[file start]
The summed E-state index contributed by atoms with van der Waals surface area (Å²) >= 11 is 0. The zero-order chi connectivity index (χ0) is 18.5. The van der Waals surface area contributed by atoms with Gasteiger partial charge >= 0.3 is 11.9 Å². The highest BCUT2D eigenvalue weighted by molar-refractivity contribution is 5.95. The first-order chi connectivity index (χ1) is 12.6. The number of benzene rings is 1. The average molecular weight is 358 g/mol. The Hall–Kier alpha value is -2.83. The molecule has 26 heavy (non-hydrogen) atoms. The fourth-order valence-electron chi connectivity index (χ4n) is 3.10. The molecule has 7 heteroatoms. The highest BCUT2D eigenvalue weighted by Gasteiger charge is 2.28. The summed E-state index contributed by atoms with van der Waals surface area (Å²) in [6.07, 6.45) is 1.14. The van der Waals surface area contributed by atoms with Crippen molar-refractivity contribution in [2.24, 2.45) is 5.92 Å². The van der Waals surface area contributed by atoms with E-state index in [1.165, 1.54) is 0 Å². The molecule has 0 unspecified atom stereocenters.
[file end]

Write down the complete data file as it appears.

The summed E-state index contributed by atoms with van der Waals surface area (Å²) >= 11 is 0. The zero-order chi connectivity index (χ0) is 18.5. The van der Waals surface area contributed by atoms with Gasteiger partial charge >= 0.3 is 11.9 Å². The highest BCUT2D eigenvalue weighted by molar-refractivity contribution is 5.95. The first-order chi connectivity index (χ1) is 12.6. The number of benzene rings is 1. The average molecular weight is 358 g/mol. The Hall–Kier alpha value is -2.83. The molecule has 26 heavy (non-hydrogen) atoms. The fourth-order valence-electron chi connectivity index (χ4n) is 3.10. The molecule has 7 heteroatoms. The highest BCUT2D eigenvalue weighted by Gasteiger charge is 2.28. The summed E-state index contributed by atoms with van der Waals surface area (Å²) in [6.07, 6.45) is 1.14. The van der Waals surface area contributed by atoms with Crippen molar-refractivity contribution in [2.24, 2.45) is 5.92 Å². The van der Waals surface area contributed by atoms with E-state index in [1.165, 1.54) is 0 Å². The molecule has 0 unspecified atom stereocenters.